[EM] Calculated failure/success rates using randomized ballots and candidates

VoteFair electionmethods at votefair.org
Sun Jan 3 23:15:32 PST 2021

I've written a C++ program that generates randomized ballots, feeds 
these ballots to a separate program that calculates a winner according 
to various vote-counting methods, compares the results, and calculates 
failure/success rates.

The program does two kinds of tests:

* IIA: Tests successes/failures according to the Independence of 
Irrelevant Alternatives (IIA) criterion.  Specifically it calculates 
which candidate would win with all the candidates, and then it removes 
each of the non-winning candidates, one by one, to test whether a 
different candidate would win.  If any of the comparisons yield a 
different result -- such as a 6-candidate contest giving a different 
winner compared to the 7-candidate contest that uses the same ballots 
(with one candidate omitted in the 6-candidate contest) -- then that's 
counted as one failure.

* "Agree/Disagree": Tests how often one counting method yields a winner 
who is the same as, or different from, the winner according to another 
vote-counting method.


The randomized ballots assume that the voters are expressing their 
sincere preferences, without any tactical voting, and without ranking or 
rating two candidates at the same preference level.

For both tests, when a tie occurs for the winner of either test case,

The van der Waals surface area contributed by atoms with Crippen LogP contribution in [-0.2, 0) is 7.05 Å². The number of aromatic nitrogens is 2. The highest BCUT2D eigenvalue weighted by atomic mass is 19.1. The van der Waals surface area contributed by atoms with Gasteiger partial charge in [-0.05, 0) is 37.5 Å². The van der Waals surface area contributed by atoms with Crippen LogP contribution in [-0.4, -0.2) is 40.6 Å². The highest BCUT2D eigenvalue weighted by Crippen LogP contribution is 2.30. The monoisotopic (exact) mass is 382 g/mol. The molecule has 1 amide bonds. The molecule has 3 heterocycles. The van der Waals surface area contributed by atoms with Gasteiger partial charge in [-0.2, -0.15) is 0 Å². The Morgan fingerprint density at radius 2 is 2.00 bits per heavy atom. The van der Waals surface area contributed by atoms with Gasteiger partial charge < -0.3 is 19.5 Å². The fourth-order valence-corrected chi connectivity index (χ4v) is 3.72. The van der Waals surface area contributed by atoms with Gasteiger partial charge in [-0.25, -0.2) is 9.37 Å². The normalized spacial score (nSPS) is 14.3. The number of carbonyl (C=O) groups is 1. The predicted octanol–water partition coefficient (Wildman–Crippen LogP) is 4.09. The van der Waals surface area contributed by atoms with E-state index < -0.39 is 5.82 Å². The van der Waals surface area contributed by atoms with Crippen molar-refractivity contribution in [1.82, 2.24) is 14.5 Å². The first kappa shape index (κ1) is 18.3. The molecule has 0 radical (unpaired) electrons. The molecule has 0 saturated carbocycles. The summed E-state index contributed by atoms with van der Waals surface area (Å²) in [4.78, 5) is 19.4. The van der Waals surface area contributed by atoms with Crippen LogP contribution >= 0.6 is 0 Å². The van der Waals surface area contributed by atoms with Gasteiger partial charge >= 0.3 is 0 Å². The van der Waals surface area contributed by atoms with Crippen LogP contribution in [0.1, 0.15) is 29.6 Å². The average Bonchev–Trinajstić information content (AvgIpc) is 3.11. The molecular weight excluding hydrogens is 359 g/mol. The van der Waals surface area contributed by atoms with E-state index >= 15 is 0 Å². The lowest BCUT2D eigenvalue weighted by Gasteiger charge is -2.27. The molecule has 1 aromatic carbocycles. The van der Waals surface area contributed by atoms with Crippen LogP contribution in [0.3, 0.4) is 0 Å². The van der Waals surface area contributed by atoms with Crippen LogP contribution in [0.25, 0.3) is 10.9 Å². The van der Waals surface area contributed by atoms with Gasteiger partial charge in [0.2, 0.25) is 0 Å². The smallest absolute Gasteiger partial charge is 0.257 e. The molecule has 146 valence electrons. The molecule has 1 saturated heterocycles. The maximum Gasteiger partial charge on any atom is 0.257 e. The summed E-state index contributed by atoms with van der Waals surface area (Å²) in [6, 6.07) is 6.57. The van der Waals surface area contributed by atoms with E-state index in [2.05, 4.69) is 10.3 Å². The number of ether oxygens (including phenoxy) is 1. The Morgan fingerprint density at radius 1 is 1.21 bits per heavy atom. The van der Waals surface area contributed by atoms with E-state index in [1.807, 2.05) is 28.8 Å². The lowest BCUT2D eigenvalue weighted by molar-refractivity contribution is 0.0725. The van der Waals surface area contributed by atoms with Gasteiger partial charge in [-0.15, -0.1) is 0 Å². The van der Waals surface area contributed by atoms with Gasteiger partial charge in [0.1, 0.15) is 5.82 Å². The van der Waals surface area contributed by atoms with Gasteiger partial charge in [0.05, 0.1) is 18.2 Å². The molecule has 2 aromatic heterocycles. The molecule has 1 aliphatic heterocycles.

the tied case is ignored.  This means ties do not count as a failure or 
a success.

For my purposes I've used 4,000 randomized cases per test, and each test 
uses 17 ballots.  Unless otherwise specified, the test (or full test in 
the case of IIA) uses 7 candidates.


The Independence of Irrelevant Alternatives (IIA) success rate of the 
Condorcet-Kemeny method is 79%, which is a failure rate of 21%.

The IIA success rates of the following methods are all about 1% or 2%, 
which is a failure rate of 99% or 98%:

* IRV: Instant Runoff Voting

* IPE: Instant Pairwise Elimination (described in ElectoWiki)

* IRMPL: Instant Runoff Minus Pairwise Loser, which uses PLE (see below) 
as a safety net under IRV.

* STAR: Score Then Automatic Runoff

Another method, PLE, which is an abbreviation for Pairwise Loser 
Elimination, has a calculated 100% success rate, which is zero failures. 
  This method successively eliminates the Condorcet loser, one round at 
a time, and stops with a tie when it encounters a Condorcet 
(rock-paper-scissors-like) cycle.  This perfect success rate occurs 
because tied cases are ignored, which leaves only cases that have no